The Apache Software Foundation

Community > Code

Growing your project community takes work. This document makes practical suggestions of how to encourage people to get involved in your project.

Publish a roadmap

Volunteers can work on whatever they want, and so we have a tendency to not want to tell them what to work on. However, publishing a roadmap, or even a wishlist of features or improvements that are desired, can give people an idea of where they might be able to get involved.

This also gives a clear sense that the project has ambitions, and is going somewhere, rather than that it is stagnating.

It can be very challenging to keep a roadmap current. Having a mechanism for tagging open issues with proposal or roadmap and automatimatically extracting that into a web page can help with this.

Periodically publish the open issue list

Your ticket tracker allows you to periodically summarize the open issues. Sending this to the dev@ list reminds people that there are things to work on, and gives them permission, and encouragement, to do so.

Consider creating good first issues as a place for new contributors to get started.

Clearly document contribution processes

Double-check that your “how to contribute / build / test / submit PR” documentation is super clear and easy to follow. Long-time committers on a project often forget all the institutional knowledge they just “know”, so ensuring the “getting started” document actually works for newcomers is always worth looking at.

Encourage newcomers to talk about, and document, their pain points during their first contributions, and work towards fixing, or at least documenting, those things.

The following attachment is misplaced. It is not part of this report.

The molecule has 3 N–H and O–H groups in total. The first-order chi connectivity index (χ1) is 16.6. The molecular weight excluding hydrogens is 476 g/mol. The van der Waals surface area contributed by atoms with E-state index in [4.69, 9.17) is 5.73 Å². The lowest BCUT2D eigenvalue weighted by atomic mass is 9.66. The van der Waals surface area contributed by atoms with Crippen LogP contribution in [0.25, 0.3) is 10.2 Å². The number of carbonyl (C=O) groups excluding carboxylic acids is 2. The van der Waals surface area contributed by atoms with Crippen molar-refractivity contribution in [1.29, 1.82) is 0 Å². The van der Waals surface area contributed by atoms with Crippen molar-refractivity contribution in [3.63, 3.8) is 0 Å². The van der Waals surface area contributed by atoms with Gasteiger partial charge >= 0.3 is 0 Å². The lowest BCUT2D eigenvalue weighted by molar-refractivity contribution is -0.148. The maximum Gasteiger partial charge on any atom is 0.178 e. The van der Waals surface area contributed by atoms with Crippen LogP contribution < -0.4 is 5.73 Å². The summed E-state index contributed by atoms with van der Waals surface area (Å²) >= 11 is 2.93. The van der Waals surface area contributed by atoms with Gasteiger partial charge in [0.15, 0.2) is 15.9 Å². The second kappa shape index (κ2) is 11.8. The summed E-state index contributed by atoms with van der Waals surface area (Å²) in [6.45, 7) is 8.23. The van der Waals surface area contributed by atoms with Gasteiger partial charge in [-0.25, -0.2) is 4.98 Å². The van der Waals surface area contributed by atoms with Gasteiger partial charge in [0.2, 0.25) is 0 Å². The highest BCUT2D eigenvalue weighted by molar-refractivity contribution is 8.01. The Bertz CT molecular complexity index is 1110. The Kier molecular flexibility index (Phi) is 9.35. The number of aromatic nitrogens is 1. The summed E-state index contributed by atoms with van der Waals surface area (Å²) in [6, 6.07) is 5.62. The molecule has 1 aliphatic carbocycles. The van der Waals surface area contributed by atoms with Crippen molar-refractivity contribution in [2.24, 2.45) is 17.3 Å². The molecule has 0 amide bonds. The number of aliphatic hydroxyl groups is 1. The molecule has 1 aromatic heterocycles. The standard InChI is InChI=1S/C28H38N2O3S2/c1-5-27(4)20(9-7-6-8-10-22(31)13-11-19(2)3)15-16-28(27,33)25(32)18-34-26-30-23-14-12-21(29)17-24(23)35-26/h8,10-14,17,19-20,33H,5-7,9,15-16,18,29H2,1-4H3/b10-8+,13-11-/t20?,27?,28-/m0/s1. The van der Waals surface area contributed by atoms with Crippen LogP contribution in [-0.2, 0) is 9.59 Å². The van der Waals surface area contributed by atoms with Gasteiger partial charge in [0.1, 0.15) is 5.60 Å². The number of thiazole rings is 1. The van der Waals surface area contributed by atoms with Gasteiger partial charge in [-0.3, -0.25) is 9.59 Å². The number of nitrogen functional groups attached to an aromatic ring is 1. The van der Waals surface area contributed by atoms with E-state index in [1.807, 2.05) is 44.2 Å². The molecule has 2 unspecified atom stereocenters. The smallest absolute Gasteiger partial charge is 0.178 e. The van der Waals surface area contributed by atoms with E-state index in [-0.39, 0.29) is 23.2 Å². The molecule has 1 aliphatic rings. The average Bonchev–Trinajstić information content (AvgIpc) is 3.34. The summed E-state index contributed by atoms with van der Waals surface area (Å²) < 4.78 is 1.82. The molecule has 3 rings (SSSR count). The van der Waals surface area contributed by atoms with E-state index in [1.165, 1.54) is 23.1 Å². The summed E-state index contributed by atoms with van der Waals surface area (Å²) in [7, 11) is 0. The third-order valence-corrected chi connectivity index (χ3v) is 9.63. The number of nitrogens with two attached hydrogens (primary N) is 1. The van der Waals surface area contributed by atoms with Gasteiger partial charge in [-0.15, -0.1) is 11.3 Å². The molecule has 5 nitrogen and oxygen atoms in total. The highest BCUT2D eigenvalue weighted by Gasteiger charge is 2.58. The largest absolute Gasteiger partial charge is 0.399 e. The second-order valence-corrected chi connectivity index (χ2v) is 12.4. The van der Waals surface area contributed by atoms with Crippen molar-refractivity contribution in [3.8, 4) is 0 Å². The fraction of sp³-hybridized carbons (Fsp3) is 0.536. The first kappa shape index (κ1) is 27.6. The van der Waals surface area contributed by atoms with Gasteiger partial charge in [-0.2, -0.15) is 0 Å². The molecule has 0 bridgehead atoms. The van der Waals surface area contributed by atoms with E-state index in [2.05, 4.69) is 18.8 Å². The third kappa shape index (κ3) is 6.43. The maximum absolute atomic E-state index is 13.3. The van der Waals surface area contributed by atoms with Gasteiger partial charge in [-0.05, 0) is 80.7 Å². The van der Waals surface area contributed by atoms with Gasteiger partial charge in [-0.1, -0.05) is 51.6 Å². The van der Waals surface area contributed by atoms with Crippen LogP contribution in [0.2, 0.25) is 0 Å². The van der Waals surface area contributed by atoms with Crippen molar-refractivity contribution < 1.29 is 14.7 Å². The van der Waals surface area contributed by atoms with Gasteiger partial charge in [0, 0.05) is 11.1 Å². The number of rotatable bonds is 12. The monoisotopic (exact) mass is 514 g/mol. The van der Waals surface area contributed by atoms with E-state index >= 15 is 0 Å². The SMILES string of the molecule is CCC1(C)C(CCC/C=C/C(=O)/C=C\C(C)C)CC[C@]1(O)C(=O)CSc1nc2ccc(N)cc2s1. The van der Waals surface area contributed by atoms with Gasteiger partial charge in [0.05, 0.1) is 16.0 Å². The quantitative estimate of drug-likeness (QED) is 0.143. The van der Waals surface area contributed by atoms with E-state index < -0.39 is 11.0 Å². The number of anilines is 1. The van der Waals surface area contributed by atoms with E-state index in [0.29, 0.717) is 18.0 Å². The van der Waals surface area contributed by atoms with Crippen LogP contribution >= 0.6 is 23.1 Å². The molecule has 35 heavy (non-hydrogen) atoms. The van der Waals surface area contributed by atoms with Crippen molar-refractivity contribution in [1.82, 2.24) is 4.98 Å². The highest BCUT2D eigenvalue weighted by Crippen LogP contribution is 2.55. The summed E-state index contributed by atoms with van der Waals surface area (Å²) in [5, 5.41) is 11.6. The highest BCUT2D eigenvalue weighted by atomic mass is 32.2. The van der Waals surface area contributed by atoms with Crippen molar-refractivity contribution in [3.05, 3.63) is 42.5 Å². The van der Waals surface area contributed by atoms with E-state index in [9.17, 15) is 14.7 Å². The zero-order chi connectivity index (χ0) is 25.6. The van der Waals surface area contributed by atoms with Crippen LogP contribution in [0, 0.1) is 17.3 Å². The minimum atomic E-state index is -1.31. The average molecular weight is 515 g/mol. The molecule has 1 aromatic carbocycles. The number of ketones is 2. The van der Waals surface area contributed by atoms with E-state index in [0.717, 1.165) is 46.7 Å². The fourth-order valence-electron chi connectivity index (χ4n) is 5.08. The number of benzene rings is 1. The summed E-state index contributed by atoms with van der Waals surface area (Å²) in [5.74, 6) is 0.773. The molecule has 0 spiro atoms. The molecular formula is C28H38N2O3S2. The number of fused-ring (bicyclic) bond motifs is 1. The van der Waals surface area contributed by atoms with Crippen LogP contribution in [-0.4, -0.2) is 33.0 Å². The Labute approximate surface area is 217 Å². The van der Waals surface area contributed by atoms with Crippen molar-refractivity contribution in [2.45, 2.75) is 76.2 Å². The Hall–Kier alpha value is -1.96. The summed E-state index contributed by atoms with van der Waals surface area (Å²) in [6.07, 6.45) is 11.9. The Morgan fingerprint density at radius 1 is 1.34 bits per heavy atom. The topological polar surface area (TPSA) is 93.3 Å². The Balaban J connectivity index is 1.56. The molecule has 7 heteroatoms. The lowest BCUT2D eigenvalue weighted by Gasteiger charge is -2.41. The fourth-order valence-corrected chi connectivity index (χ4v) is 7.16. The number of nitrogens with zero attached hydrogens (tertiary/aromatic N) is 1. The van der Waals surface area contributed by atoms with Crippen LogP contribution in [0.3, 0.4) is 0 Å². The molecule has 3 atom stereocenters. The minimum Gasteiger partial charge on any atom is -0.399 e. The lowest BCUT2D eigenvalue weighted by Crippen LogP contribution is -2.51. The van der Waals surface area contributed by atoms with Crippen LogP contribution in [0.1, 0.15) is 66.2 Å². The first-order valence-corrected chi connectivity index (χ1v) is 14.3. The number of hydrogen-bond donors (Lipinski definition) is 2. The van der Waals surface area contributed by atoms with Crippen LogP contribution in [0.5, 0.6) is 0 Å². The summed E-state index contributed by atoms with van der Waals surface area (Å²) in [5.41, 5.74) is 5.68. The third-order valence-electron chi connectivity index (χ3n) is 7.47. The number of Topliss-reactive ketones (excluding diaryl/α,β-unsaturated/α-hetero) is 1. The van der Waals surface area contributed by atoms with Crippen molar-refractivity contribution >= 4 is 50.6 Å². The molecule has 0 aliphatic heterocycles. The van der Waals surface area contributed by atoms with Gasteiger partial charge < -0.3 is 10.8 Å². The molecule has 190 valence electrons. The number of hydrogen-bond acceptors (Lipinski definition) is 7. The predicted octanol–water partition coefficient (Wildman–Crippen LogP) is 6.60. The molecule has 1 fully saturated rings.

Publish your contributor ladder

A contributor ladder is a description of various levels of access and responsibility a contributor can progress through in your project. This is typically the path from contributor, to committer, to PMC member.

Explicitly publish your requirements for each step. For example, if you require ten non-trivial patches accepted, or perhaps 3 months of involvement, document this on your website so that people don’t feel that it’s random, or that they are driving in the dark.

Consider lowering your bar to entry. Remember that while the risk of inviting someone “too early” is that they’ll break something, that’s why you have version control - so you can revert those changes. However, the risk of inviting someone too late is that they’ll give up and go away forever.

Engage with big users

If you are aware of companies that rely on your project, encourage them to think about what they would do if the project retired. This often leads to those companies realizing the value they get “for free”, and starting to contribute in some way.

Be transparent about project risk

If your project is actually at risk of retiring due to lack of community engagement, be transparent about this. Tell your dev and user lists about the risk, and tell them specifically where you need help.

While many users are content to simply consume, when they become aware that the project is at risk, it often inspires people to think about ways they can get involved.

Come talk to us

You’re always welcome to come talk to the Community Development project, for advice and resources. We don’t always have all of the answers, but we can help you think about the problem, and suggest possible solutions.

Engage with one of our working groups to help implement some of the above advise.